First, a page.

The company traded from November 2010 to September 2012 yet an extensive investigation by the Insolvency Service after the company had gone into liquidation, revealed over £1.3 million cash had been withdrawn from the company bank account between February 2011 and September 2012 without any supporting documents.
At liquidation in January 2013, the recorded deficiency was just under £26,000 of which £23,500 was stated as being owed to trade creditors.
The Secretary of State for Business, Innovation and Skills brought proceedings against John Henry Hierons (60) and on 4 July 2015, the case was heard in the County Court at Medway. Upon hearing the evidence, and with Mr Hierons failing to appear in court, a nine year disqualification order was made and Mr Hierons was ordered to pay costs in excess of £7,000.
The disqualification order means that Mr Hierons can not be a director of a company whether directly or indirectly, or be involved in the management of a company in any way for the duration of his disqualification unless he has permission from Court.
Mark Bruce a Chief Investigator with the Insolvency Service said:
This is a very serious case and one fully warranting a nine year disqualification. The disqualification sends a clear and robust message to other company directors that if you do not take your responsibilities seriously, like in this case, we will act to disqualify you.
John Henry Hierons withdrew a substantial amount of cash yet failed to provide bona fide documentary evidence whilst creditors went unpaid. Members of the public will no doubt be alarmed at his behaviour and that is why we have removed him from the business environment”.
Company directors have a statutory duty under the Companies Act to keep sufficient company records to satisfactorily explain payments and transactions.
Notes to editors
John Henry Hierons, 60, was director of Lenco Commercial Services Limited (CRO No. 07440144), which was incorporated in 2010.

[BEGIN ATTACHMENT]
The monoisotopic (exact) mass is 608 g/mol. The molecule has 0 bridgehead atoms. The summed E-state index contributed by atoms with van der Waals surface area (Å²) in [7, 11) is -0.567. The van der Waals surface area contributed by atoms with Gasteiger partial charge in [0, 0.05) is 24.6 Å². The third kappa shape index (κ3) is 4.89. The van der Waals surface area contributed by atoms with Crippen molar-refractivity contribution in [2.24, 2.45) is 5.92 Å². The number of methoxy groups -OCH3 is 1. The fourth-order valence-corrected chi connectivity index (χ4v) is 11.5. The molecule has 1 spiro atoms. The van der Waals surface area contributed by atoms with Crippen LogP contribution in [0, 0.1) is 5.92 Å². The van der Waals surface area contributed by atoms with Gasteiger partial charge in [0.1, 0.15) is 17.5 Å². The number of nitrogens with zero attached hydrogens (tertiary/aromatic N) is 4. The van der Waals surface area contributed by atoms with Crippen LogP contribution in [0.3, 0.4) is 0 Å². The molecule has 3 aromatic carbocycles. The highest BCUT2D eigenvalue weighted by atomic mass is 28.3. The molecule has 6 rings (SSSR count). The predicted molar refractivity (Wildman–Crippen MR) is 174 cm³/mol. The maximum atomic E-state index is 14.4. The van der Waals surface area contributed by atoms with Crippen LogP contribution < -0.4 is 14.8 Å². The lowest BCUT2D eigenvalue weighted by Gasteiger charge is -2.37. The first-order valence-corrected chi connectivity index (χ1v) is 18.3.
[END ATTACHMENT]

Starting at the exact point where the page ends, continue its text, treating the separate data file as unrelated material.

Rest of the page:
Mr Hierons has been disqualified for a period of 9 years commencing from 25 September 2015.
One of the main purposes of the Company Directors Disqualification Act is to ensure that proper standards of conduct of company directors are maintained and to raise those standards where appropriate.
A disqualification order has the effect that without specific permission of a court, a person with a disqualification cannot:
- act as a director of a company
- take part, directly or indirectly, in the promotion, formation or management of a company or limited liability partnership
- be a receiver of a company’s property
In addition that person cannot act as an insolvency practitioner and there are many other restrictions are placed on disqualified directors by other regulations. Further information on director disqualifications and restrictions is available.
The Insolvency Service administers the insolvency regime, investigating all compulsory liquidations and individual insolvencies (bankruptcies) through the Official Receiver to establish why they became insolvent. It may also use powers under the Companies Act 1985 to conduct confidential fact-finding investigations into the activities of live limited companies in the UK. In addition, the agency authorises and regulates the insolvency profession, deals with disqualification of directors in corporate failures, assesses and pays statutory entitlement to redundancy payments when an employer cannot or will not pay employees, provides banking and investment services for bankruptcy and liquidation estate funds and advises ministers and other government departments on insolvency law and practice.
Further information about the work of the Insolvency Service, and how to complain about financial misconduct, is available.
Media enquiries for this press release – 020 7674 6910 or 020 7596 6187
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